Can Machine Learning Improve Screening for Targeted Delinquency Prevention Programs?

  • William E. PelhamIIIEmail author
  • Hanno Petras
  • Dustin A. Pardini


The cost-effectiveness of targeted delinquency prevention programs for children depends on the accuracy of the screening process. Screening accuracy is often poor, resulting in wasted resources and missed opportunities to avert negative outcomes. This study examined whether screening approaches based on logistic regression or machine learning algorithms could improve accuracy relative to traditional sum-score approaches when identifying boys in the 5th grade (N = 1012) who would be repeatedly arrested for violent and serious crimes from ages 13 to 30. Screening algorithms were developed that incorporated facets of teacher-reported externalizing problems and other known risk factors (e.g., peer rejection). The predictive performance of these algorithms was evaluated and compared in holdout (i.e., test) data using the area under the receiver operating curve (AUROC) and Brier score. Both the logistic and machine learning methods yielded AUROC superior to traditional sum-score screening approaches when a broad set of risk factors for future delinquency was considered. However, this improvement was modest and was not present when using item-level information from a composite scale assessing externalizing problems. Contrary to expectations, machine learning algorithms performed no better than simple logistic models. There was a large apparent advantage of machine learning that disappeared after appropriate cross-validation, underscoring the importance of careful evaluation of these methods. Results suggest that screening using logistic regression could improve the cost-effectiveness of targeted delinquency prevention programs in some cases, but screening using machine learning would confer no marginal benefit under currently realistic conditions.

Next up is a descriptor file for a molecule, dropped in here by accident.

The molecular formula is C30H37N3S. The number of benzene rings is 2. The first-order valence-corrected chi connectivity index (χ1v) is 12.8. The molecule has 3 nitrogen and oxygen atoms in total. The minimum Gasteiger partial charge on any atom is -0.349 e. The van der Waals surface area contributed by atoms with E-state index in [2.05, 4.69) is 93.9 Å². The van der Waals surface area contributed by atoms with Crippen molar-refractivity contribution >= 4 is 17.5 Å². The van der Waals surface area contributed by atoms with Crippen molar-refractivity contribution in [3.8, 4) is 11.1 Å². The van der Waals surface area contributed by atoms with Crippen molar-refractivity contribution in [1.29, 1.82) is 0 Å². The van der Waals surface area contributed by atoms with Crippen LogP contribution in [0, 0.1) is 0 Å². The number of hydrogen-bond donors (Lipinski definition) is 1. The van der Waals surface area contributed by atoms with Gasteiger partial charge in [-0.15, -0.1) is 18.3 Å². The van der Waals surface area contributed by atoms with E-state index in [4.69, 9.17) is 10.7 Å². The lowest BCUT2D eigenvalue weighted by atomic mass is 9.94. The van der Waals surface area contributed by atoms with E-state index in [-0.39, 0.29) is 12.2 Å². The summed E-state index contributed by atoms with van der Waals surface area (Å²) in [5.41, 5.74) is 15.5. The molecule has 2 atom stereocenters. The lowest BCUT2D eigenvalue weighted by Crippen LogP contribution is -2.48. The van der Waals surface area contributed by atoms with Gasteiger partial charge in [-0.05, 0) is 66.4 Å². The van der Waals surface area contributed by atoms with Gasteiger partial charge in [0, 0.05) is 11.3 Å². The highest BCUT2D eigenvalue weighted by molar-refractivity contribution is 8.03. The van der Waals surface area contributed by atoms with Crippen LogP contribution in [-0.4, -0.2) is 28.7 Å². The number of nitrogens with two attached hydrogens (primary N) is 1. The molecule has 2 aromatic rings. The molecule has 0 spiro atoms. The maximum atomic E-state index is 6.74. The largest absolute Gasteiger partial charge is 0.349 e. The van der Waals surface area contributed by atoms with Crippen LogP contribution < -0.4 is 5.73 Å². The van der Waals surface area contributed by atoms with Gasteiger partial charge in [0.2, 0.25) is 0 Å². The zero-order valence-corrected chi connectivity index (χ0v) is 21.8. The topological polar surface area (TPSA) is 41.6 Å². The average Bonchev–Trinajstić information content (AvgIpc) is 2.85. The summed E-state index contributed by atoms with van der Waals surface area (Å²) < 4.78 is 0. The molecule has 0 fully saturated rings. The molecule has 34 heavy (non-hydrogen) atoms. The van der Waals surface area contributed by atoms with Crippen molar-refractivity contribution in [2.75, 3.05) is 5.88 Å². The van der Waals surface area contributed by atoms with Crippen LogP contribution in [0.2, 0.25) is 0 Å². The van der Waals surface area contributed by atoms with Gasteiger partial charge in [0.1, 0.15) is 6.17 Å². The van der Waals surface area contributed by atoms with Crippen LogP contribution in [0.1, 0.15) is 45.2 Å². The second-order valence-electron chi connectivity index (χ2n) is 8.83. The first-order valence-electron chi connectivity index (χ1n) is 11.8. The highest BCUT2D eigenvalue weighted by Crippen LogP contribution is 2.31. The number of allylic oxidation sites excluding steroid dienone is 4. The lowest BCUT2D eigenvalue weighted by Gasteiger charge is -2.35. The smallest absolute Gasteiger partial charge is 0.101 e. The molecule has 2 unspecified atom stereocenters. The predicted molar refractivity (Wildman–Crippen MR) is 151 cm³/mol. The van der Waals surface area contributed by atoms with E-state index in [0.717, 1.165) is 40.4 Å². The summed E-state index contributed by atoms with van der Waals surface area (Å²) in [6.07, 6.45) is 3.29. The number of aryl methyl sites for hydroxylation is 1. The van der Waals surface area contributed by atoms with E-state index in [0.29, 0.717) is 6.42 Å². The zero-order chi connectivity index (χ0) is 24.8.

Violence Delinquency Prevention Machine learning 



This research was funded by National Institute of Child Health and Human Development grant HD092094. Additional support was provided by grants from the National Institute on Drug Abuse (DA039772, DA009757, DA041713) and National Institute on Alcohol Abuse and Alcoholism (AA026768).

Compliance with Ethical Standards

Conflict of Interest

The authors declare that they have no conflicts of interest.

Ethical Approval

All procedures performed in studies involving human participants were in accordance with the ethical standards of the institutional and/or national research committee and with the 1964 Helsinki declaration and its later amendments or comparable ethical standards.

Informed Consent

Informed consent/assent was obtained from all participants in this study.

Supplementary material

11121_2019_1040_MOESM1_ESM.docx (87 kb)
ESM 1 (DOCX 87.3 kb)


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Copyright information

© Society for Prevention Research 2019

Authors and Affiliations

  1. 1.Department of PsychologyArizona State UniversityTempeUSA
  2. 2.American Institutes for ResearchWashingtonUSA
  3. 3.School of Criminology & Criminal JusticeArizona State UniversityPhoenixUSA

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